On May 1, 2021, a new no-fault auto insurance plan is set to go into effect in British Columbia. Despite this fast-approaching date, Vancouver residents may be unaware that these policy changes could drastically cut their legal options if they are injured in a car accident.
On the surface, no-fault insurance sounds great. If you’re in a crash, you can expect at least some compensation for your injuries and other losses from the Insurance Corporation of British Columbia (ICBC). But unfortunately, the new plan is more restrictive, reduces victims’ rights, and places tighter limits on the benefits they can receive after a wreck.
As a motorist in British Columbia, you need to understand this system and how your rights and access to fair compensation could be limited if the worst happens. Keep reading for an explanation from the experienced Vancouver car accident lawyers at Warnett Hallen LLP.
What Is the New No-Fault Auto Insurance?
Every British Columbian should understand how the rollout of ICBC’s no-fault insurance system will affect them. So, what exactly is no-fault auto insurance (also called “enhanced care”), and what does it mean for you?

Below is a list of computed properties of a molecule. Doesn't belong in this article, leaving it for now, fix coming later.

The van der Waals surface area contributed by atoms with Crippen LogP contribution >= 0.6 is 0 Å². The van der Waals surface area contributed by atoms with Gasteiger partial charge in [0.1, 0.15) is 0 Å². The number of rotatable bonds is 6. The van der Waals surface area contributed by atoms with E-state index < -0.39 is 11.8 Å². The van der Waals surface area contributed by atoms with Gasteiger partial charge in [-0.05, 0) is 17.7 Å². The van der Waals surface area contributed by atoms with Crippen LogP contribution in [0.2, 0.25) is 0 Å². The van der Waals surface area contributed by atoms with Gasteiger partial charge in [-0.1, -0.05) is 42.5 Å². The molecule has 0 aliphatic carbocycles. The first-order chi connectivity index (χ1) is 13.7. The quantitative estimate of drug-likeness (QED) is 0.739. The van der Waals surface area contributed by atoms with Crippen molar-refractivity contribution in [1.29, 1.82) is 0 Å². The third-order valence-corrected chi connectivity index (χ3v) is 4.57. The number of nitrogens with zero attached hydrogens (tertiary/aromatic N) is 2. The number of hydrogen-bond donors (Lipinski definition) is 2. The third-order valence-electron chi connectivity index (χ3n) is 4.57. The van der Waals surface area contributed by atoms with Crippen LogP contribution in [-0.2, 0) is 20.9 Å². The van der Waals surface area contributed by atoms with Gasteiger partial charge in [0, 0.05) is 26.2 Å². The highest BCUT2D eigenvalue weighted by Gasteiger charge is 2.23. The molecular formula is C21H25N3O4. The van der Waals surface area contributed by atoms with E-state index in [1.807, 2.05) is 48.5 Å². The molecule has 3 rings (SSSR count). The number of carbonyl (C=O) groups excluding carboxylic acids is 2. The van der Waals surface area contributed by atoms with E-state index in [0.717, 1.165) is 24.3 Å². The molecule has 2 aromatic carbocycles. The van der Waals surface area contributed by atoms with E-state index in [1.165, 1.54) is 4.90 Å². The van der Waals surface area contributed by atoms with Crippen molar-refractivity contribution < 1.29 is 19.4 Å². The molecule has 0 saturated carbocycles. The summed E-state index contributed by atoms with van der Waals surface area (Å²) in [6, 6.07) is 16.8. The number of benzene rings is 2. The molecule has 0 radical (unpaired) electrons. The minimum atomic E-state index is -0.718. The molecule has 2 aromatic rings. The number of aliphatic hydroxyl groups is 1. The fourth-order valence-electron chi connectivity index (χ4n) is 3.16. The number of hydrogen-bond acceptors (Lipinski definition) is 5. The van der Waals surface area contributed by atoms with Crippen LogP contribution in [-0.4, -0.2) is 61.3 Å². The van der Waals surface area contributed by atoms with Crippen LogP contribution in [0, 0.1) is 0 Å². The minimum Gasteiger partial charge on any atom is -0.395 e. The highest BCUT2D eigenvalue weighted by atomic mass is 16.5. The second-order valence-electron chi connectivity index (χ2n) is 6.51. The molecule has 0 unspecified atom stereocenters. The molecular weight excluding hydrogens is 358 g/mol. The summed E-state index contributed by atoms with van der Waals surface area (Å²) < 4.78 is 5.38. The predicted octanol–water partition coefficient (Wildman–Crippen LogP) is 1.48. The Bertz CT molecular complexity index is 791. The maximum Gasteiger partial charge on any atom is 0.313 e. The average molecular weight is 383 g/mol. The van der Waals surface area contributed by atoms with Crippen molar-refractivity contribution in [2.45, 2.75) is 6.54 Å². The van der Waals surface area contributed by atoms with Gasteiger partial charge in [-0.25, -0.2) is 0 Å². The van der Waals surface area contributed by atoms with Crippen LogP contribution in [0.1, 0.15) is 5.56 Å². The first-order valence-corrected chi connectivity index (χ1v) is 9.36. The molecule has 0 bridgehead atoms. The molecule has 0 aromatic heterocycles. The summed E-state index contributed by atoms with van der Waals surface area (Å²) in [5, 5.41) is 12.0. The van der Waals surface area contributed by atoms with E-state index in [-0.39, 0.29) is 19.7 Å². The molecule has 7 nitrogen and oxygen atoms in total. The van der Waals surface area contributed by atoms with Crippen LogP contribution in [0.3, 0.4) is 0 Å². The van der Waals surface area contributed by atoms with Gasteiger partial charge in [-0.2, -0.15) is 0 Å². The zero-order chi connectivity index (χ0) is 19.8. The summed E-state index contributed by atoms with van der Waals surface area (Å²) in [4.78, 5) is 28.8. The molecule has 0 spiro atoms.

The term “no-fault” does not mean that no one is to blame for a vehicle accident. Instead, it means that both parties in a crash will receive insurance benefits to help cover the cost of injuries and lost wages, regardless of fault.
When the new policy goes into effect, victims will only be allowed to sue drivers who are found guilty of a specific criminal code offense, such as driving while intoxicated. This stands in marked contrast to the current policy, which gives accident victims the freedom to pursue full compensation, including pain and suffering, from a negligent, at-fault party through an injury claim or lawsuit.
Rather than having the opportunity to pursue compensation through the courts, most car accident victims who have disputes about their payments will have to take their issue up with the Civil Resolution Tribunal (CRT) or an ICBC fairness officer.